http://www.bloomberg.com/apps/news?pid= ... d2k.YdQZ.Y
The plan escalates Google’s rivalry with Microsoft, which extends to Web search, browsers and business applications such as word processing and spreadsheets. Windows, Microsoft’s flagship product, runs about 90 percent of the world’s personal computers. Google is also trying to spur Web-ad sales after reporting its first sequential revenue drop as a public company.
I don't know that it will do anything for Linux, people wont even understand/care or know that Linux is the underlying OS they would be using, just that it is Google OS on their netbook
--I don't really see the netbook trend continuing much longer, as people get somewhat tired of its limitations, and as lighter weight normally sourced notebooks (laptops..) come on offer.....such as word processing and spreadsheets. Windows, Microsoft's flagship product, ... That's it, that's the target, Windows office suite; which some would consider the more important revenue stream for Microsoft, and unfortunately embedded into corporations..
--OpenOffice tried with ODF (Open Document Format), but Microsoft managed to get docxml accepted or pending acceptance as a document standard; instead of subscribing to an open document format, that would allow free interchange between different word processors or office systems..http://xml.openoffice.org/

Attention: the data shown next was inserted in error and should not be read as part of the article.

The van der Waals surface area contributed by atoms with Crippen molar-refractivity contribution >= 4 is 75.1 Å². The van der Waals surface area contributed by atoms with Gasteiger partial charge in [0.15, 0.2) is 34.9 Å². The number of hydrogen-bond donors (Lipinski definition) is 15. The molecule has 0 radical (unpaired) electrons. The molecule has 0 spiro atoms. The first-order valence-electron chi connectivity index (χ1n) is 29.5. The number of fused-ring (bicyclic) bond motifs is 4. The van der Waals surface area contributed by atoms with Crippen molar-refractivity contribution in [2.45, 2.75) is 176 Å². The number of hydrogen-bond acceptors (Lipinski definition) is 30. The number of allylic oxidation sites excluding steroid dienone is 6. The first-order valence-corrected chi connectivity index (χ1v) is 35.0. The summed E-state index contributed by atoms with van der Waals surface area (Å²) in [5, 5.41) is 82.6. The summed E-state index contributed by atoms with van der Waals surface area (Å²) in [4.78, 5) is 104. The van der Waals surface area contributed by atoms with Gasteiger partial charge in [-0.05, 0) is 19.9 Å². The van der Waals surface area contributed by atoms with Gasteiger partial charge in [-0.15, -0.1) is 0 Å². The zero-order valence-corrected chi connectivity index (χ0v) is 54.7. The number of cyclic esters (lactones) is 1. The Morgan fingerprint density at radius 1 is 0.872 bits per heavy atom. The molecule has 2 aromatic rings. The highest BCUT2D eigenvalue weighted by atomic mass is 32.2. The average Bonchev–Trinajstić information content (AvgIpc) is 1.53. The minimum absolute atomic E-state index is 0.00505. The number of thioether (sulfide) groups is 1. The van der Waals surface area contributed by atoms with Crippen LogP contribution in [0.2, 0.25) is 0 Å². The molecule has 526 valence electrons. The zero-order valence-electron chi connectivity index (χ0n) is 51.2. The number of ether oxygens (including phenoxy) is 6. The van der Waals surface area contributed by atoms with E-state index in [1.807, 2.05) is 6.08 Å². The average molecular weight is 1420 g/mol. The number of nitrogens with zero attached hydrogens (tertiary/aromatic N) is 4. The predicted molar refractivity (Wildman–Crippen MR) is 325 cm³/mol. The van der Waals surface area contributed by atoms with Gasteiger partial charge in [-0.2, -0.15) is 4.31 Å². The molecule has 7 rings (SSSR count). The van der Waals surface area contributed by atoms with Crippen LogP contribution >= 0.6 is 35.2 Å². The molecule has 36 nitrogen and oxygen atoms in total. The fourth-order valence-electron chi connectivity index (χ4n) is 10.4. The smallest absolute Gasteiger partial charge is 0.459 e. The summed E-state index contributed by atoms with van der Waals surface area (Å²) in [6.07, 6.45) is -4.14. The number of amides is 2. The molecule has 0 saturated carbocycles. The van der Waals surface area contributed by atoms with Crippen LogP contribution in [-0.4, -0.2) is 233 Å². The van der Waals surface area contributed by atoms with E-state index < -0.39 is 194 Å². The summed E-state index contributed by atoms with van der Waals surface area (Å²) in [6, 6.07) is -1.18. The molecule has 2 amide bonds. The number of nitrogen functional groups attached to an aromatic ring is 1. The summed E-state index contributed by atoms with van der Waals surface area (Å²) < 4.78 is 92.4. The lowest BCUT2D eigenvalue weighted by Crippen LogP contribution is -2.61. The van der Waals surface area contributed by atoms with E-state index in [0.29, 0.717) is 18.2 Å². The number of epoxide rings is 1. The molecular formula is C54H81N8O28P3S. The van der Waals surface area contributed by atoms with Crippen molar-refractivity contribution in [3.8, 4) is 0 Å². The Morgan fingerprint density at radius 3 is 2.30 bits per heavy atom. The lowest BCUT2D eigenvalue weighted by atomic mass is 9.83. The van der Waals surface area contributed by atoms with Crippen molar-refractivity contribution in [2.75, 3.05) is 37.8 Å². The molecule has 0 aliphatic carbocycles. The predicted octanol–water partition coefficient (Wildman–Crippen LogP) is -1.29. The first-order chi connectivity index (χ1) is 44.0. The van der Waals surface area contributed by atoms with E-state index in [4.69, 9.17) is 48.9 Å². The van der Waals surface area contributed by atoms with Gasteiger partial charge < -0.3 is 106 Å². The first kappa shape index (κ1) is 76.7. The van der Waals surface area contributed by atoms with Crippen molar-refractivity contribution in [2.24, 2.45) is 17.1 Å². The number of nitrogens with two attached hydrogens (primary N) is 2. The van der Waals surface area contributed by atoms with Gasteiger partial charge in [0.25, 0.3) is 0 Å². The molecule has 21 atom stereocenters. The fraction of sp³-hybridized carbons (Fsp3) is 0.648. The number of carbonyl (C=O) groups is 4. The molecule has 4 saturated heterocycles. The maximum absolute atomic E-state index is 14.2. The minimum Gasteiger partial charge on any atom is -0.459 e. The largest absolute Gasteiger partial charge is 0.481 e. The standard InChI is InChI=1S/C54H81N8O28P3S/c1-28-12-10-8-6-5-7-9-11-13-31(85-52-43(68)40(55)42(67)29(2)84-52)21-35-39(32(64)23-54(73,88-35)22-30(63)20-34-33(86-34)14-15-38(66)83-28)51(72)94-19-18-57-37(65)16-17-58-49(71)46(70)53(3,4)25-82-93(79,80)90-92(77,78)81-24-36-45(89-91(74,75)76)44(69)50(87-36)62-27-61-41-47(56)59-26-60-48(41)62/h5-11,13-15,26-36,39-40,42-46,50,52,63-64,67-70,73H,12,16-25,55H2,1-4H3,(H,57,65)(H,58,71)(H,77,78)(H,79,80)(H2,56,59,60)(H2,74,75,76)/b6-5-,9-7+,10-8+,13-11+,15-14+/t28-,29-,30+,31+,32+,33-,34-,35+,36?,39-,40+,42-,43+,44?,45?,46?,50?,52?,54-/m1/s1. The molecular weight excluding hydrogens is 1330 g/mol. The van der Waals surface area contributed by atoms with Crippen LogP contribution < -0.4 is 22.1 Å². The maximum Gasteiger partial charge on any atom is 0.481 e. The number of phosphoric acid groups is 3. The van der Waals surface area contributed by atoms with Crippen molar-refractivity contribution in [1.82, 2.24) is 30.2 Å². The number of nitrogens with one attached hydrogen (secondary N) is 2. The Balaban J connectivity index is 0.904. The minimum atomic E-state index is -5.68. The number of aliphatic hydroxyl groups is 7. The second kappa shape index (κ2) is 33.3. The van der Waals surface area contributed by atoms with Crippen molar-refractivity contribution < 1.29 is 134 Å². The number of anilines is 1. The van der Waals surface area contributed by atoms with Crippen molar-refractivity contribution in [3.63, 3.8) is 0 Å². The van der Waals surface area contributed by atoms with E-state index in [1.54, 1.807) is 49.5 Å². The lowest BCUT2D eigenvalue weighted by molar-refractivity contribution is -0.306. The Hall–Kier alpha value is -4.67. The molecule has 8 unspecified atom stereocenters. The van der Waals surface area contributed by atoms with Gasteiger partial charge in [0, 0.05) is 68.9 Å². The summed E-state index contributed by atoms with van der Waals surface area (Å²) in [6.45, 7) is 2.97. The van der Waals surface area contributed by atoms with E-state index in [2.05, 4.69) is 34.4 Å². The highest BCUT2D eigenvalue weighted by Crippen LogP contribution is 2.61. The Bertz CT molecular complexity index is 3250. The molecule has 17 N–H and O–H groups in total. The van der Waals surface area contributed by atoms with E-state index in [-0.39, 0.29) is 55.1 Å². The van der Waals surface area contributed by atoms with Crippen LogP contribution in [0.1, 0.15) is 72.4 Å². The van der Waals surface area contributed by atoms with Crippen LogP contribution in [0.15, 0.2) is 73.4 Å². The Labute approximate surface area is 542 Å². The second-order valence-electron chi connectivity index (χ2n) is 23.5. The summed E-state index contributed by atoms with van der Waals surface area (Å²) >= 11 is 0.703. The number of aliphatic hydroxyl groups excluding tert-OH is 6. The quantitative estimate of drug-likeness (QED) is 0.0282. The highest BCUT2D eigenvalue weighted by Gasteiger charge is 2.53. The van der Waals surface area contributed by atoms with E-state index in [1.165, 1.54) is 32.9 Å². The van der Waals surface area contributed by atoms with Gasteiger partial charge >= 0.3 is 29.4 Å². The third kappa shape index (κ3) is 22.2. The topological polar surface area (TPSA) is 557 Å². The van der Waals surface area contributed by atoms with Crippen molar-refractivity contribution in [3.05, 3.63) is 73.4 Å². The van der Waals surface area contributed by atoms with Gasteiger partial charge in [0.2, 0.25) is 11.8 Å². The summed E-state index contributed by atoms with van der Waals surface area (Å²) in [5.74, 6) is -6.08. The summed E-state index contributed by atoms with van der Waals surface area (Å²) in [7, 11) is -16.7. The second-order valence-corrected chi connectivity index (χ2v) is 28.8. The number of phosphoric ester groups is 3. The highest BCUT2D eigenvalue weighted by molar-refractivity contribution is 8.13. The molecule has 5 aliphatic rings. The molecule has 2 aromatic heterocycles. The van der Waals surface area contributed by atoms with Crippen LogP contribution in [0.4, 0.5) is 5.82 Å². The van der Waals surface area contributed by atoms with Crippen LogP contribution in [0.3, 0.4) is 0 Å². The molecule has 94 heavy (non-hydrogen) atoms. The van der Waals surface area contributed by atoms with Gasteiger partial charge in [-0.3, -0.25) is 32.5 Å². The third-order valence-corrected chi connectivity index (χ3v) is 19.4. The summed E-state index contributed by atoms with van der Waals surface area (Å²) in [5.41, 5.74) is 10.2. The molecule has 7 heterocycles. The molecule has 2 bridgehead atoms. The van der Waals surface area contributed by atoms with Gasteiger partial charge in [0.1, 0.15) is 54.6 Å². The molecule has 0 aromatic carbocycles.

The OpenOffice.org application uses the OpenDocument file format (also known as ODF) as native file format. This means, OpenOffice.org stores all documents in OpenDocument file format unless the user requests to store them in a different file format.
However, due to the changes introduced in a later version, Office 2007 is not entirely in compliance with ISO/IEC 29500:2008. Microsoft has stated that the planned Microsoft Office 2010 will be the first version to implement the ISO/IEC 29500:2008 compliant version of Office Open XML.
In Office 2007 Microsoft introduced a new file format called the Microsoft Open Office XML Format (.docx). This format is not compatible with older versions of Microsoft Word or with alternative operating systems like Linux or Mac OS X. Nor is it compatible with other word processing applications like OpenOffice, Lotus 123, or NeoOffice.
And whether an on-line office or windows OS substitute will succeed is still up for debate, as there have been plenty of small competitors trying to find a niche or unseat Microsoft in the OS or applications wars..
--none has so far been wildly successful
from Beos 1999 BEIA to cloud computing todayhttp://www.theregister.co.uk/1999/03/03 ... _internet/http://en.wikipedia.org/wiki/Cloud_computing